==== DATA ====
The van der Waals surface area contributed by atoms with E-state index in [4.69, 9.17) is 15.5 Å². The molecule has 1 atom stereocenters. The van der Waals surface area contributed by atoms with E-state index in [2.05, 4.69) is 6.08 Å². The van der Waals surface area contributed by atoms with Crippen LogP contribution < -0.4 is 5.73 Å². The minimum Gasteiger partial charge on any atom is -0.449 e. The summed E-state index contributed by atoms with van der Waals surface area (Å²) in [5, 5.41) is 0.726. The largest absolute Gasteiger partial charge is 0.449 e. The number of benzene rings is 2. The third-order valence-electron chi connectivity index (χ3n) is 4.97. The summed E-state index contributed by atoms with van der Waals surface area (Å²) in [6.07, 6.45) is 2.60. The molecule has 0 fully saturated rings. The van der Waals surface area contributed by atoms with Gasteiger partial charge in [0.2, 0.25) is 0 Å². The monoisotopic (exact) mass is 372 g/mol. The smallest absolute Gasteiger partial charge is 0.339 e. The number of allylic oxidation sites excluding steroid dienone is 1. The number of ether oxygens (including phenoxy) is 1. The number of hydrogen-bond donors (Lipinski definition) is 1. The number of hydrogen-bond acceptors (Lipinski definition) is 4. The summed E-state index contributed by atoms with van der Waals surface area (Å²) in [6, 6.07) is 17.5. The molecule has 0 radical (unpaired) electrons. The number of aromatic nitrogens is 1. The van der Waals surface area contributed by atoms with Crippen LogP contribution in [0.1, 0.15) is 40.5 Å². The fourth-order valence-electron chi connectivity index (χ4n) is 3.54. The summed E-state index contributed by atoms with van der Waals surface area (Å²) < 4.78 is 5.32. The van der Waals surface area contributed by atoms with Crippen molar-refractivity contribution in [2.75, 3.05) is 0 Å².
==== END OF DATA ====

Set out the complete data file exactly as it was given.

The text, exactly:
The van der Waals surface area contributed by atoms with E-state index in [4.69, 9.17) is 15.5 Å². The molecule has 1 atom stereocenters. The van der Waals surface area contributed by atoms with E-state index in [2.05, 4.69) is 6.08 Å². The van der Waals surface area contributed by atoms with Crippen LogP contribution < -0.4 is 5.73 Å². The minimum Gasteiger partial charge on any atom is -0.449 e. The summed E-state index contributed by atoms with van der Waals surface area (Å²) in [5, 5.41) is 0.726. The largest absolute Gasteiger partial charge is 0.449 e. The number of benzene rings is 2. The third-order valence-electron chi connectivity index (χ3n) is 4.97. The summed E-state index contributed by atoms with van der Waals surface area (Å²) in [6.07, 6.45) is 2.60. The molecule has 0 fully saturated rings. The van der Waals surface area contributed by atoms with Gasteiger partial charge in [0.2, 0.25) is 0 Å². The monoisotopic (exact) mass is 372 g/mol. The smallest absolute Gasteiger partial charge is 0.339 e. The number of allylic oxidation sites excluding steroid dienone is 1. The number of ether oxygens (including phenoxy) is 1. The number of hydrogen-bond donors (Lipinski definition) is 1. The number of hydrogen-bond acceptors (Lipinski definition) is 4. The summed E-state index contributed by atoms with van der Waals surface area (Å²) in [6, 6.07) is 17.5. The molecule has 0 radical (unpaired) electrons. The number of aromatic nitrogens is 1. The van der Waals surface area contributed by atoms with Crippen LogP contribution in [0.1, 0.15) is 40.5 Å². The fourth-order valence-electron chi connectivity index (χ4n) is 3.54. The summed E-state index contributed by atoms with van der Waals surface area (Å²) < 4.78 is 5.32. The van der Waals surface area contributed by atoms with Crippen molar-refractivity contribution in [2.75, 3.05) is 0 Å².